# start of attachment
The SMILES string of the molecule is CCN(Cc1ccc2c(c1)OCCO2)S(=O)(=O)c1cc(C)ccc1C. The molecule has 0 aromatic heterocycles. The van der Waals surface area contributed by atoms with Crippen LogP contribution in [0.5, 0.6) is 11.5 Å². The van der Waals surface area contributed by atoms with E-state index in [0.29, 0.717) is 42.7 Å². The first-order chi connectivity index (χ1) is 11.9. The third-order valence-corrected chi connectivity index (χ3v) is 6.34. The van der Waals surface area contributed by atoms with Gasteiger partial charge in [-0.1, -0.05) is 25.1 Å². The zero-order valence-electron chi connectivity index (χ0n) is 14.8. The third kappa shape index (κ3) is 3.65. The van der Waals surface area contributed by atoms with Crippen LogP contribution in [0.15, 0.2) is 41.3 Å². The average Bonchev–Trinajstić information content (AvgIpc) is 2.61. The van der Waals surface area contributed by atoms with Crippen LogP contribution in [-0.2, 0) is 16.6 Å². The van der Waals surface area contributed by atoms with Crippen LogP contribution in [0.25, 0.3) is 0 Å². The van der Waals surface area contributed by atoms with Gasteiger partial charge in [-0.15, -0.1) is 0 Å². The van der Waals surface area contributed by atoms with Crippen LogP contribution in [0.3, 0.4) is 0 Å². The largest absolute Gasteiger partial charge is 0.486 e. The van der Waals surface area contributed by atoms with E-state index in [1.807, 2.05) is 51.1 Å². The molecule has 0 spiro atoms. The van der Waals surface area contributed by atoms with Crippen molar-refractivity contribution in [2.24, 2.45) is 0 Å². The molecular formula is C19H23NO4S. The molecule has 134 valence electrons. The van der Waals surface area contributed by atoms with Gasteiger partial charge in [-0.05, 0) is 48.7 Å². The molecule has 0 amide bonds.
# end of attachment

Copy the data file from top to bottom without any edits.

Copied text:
The SMILES string of the molecule is CCN(Cc1ccc2c(c1)OCCO2)S(=O)(=O)c1cc(C)ccc1C. The molecule has 0 aromatic heterocycles. The van der Waals surface area contributed by atoms with Crippen LogP contribution in [0.5, 0.6) is 11.5 Å². The van der Waals surface area contributed by atoms with E-state index in [0.29, 0.717) is 42.7 Å². The first-order chi connectivity index (χ1) is 11.9. The third-order valence-corrected chi connectivity index (χ3v) is 6.34. The van der Waals surface area contributed by atoms with Gasteiger partial charge in [-0.1, -0.05) is 25.1 Å². The zero-order valence-electron chi connectivity index (χ0n) is 14.8. The third kappa shape index (κ3) is 3.65. The van der Waals surface area contributed by atoms with Crippen LogP contribution in [0.15, 0.2) is 41.3 Å². The average Bonchev–Trinajstić information content (AvgIpc) is 2.61. The van der Waals surface area contributed by atoms with Crippen LogP contribution in [-0.2, 0) is 16.6 Å². The van der Waals surface area contributed by atoms with Crippen LogP contribution in [0.25, 0.3) is 0 Å². The van der Waals surface area contributed by atoms with Gasteiger partial charge in [-0.15, -0.1) is 0 Å². The van der Waals surface area contributed by atoms with Crippen LogP contribution in [0.3, 0.4) is 0 Å². The largest absolute Gasteiger partial charge is 0.486 e. The van der Waals surface area contributed by atoms with E-state index in [1.807, 2.05) is 51.1 Å². The molecule has 0 spiro atoms. The van der Waals surface area contributed by atoms with Crippen molar-refractivity contribution in [2.24, 2.45) is 0 Å². The molecular formula is C19H23NO4S. The molecule has 134 valence electrons. The van der Waals surface area contributed by atoms with Gasteiger partial charge in [-0.05, 0) is 48.7 Å². The molecule has 0 amide bonds.